Climbing Fuya-Fuya Volcano

Fuya-Fuya is an inactive 4263 metres high volcano, which raises above the three Mojanda Lakes. If the weather permits, it can also be seen from the town of Otavalo.

Our intension was to walk around Mojanda Lakes one day, sleep over in a camping site, get up early, climb Fuya-Fuya, enjoy the beautiful morning views and walk back down the hill to Otavalo. Easy, heh?

Hiking up to Fuya-Fuya

We managed to wake up at 6 am, but of course it took us too much time to eat breakfast, pack our stuff and tent and get off the camping. When we got out of the tent, we found out that the weather changed compared to the previous day. It was not sunny anymore and the peak of Fuya-Fuya was covered in clouds.

The trail starts right next to the Big Lake, at the entrance to the park, so we had to walk around the lake for about an hour and we started climbing at around 8 am. The almost 2 km hike up is supposed to be easy both technically and physically, but the high altitude and strong cold wind made it much harder, than we expected. The path, which goes through a waist-high páramo grass is very well-marked, so believe it or not, we didn’t get lost this time! The more you climb up, the better the views are, of course, so we took several breaks just to shoot some pictures and videos and to enjoy the view at the lake.

The last 100 metres were the most difficult ones as the trail leads straight up the saddle between the two volcano peaks and it got so windy, that I was afraid it would blow me away from the narrow path and I had to hold the grass to stay on it. Even though I though we were going too slowly, we got to the saddle in about 1.5 hours, which actually is the shortest time stated in all guides.

Unfortunately the peaks were still in the clouds, so we could not see any of the 5 volcanoes that should be visible from Fuya-Fuya, if the weather permits. And it was so cold, windy and wet, that we decided to better start walking down after just a short while.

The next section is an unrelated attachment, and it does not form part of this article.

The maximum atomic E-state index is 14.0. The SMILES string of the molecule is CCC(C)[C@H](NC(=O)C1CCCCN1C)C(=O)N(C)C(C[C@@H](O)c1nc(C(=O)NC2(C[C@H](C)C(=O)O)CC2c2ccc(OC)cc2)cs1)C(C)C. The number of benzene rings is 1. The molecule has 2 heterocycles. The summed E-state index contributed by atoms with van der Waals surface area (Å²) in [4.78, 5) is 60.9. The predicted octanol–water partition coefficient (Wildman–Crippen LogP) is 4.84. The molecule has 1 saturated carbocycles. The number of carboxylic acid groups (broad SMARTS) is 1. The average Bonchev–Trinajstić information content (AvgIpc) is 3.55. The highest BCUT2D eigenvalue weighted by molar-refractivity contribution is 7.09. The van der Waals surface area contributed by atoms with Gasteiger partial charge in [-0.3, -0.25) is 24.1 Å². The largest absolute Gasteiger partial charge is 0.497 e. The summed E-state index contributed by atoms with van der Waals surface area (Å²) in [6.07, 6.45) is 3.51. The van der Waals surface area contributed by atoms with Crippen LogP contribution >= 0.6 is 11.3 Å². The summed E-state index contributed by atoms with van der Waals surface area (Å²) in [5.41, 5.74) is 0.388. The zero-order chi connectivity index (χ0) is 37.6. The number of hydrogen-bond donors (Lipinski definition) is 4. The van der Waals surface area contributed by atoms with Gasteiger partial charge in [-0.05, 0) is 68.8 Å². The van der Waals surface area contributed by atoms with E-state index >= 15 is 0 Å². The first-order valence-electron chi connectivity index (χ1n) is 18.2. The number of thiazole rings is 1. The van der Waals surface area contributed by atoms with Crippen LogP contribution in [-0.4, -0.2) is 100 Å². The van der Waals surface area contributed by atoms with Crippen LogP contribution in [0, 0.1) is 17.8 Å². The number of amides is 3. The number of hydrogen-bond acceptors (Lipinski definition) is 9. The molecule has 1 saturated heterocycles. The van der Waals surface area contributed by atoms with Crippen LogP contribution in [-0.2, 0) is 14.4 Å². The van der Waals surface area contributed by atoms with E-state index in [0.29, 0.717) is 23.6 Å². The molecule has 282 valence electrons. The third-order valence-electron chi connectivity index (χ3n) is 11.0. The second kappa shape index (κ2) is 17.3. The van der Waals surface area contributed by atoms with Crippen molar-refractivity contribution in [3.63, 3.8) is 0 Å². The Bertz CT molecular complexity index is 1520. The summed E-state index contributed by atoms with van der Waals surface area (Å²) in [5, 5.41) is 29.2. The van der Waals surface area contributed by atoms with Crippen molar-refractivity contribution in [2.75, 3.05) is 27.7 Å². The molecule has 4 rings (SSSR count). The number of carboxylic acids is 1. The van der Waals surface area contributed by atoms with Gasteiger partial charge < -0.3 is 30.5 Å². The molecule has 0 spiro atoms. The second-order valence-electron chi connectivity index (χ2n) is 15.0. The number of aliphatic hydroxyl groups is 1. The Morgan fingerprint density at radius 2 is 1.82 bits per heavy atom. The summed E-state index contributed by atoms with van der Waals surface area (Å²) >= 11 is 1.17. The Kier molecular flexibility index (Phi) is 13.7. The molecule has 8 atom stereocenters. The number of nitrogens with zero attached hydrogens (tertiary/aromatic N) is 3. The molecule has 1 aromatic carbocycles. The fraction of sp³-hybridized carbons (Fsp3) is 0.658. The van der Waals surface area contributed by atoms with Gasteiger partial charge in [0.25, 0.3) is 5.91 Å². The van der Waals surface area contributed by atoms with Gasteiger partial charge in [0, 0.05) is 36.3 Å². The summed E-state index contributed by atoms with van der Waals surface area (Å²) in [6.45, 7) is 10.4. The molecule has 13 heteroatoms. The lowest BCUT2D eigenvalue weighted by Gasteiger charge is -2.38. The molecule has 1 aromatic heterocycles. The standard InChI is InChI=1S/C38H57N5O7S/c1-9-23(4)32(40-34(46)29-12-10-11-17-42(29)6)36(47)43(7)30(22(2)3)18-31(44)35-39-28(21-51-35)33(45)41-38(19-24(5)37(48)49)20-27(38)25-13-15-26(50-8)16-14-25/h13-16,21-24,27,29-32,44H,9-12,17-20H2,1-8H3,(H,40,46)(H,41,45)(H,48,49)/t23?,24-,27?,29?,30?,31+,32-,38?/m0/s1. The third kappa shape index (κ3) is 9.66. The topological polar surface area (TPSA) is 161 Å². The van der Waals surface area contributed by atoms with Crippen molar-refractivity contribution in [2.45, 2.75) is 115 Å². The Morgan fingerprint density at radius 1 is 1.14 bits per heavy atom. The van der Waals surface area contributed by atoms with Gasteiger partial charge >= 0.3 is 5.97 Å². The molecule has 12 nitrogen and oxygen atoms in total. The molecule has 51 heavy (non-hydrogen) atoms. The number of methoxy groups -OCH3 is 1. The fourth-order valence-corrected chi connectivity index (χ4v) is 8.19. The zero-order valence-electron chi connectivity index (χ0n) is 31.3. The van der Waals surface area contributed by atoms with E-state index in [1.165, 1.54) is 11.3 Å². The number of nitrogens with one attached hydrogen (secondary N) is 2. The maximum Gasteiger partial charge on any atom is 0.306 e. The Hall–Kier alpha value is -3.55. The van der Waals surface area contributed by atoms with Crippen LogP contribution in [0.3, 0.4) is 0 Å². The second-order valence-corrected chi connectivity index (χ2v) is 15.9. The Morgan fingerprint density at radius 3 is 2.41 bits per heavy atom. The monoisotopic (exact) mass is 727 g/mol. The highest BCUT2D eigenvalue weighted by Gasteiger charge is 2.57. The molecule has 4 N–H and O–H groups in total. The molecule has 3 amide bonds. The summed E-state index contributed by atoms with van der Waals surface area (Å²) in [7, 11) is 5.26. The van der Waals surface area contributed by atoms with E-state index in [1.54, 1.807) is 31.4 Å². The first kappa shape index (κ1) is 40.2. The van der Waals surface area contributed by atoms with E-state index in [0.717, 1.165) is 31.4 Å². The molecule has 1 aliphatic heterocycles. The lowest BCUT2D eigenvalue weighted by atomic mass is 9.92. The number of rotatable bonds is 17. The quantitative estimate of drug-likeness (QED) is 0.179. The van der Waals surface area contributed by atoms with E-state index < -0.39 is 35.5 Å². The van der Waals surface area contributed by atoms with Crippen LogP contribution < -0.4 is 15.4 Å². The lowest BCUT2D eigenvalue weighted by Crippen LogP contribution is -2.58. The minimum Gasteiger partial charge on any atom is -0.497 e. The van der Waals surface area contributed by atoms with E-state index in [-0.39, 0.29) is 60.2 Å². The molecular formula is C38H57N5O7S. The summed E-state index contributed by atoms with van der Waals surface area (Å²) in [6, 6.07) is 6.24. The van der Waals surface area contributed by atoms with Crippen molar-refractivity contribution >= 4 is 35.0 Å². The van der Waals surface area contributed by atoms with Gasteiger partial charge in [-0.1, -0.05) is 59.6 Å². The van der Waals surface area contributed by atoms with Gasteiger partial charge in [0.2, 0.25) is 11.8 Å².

Walking Back to Otavalo

We got back to the lake in about 45 minutes, ate our lunch and set off to the hardest part of our hike – about 16 km down hill walk along a cobblestone road all the way to Otavalo. We hate walking on cobblestone and walking down hill is also very hard for knees and toes, so we were very happy that we found a mountain bike down hill track after about 1 km (just walk down and you’ll see red marks and arrows on your right). According to the map the path should lead down to Otavalo, so why not trying to walk it down.

I believe that it was the best decision, as it saved us few kilometers and most of it was a dusty path. It turned out that the most difficult part of the way was right at entering to Otavalo, because groups of small street dogs there were too territorial. I was already pretty tired, my feet hurt after walking all the way downhill and the dogs definitely felt I was weak. One of them even tried to bite my leg and fortunately he only scratched my skin.

We were very happy when we finally got back to our hostel Flying Donkey at about 3 pm, where we were welcomed by always nice manager Paul and hot shower.

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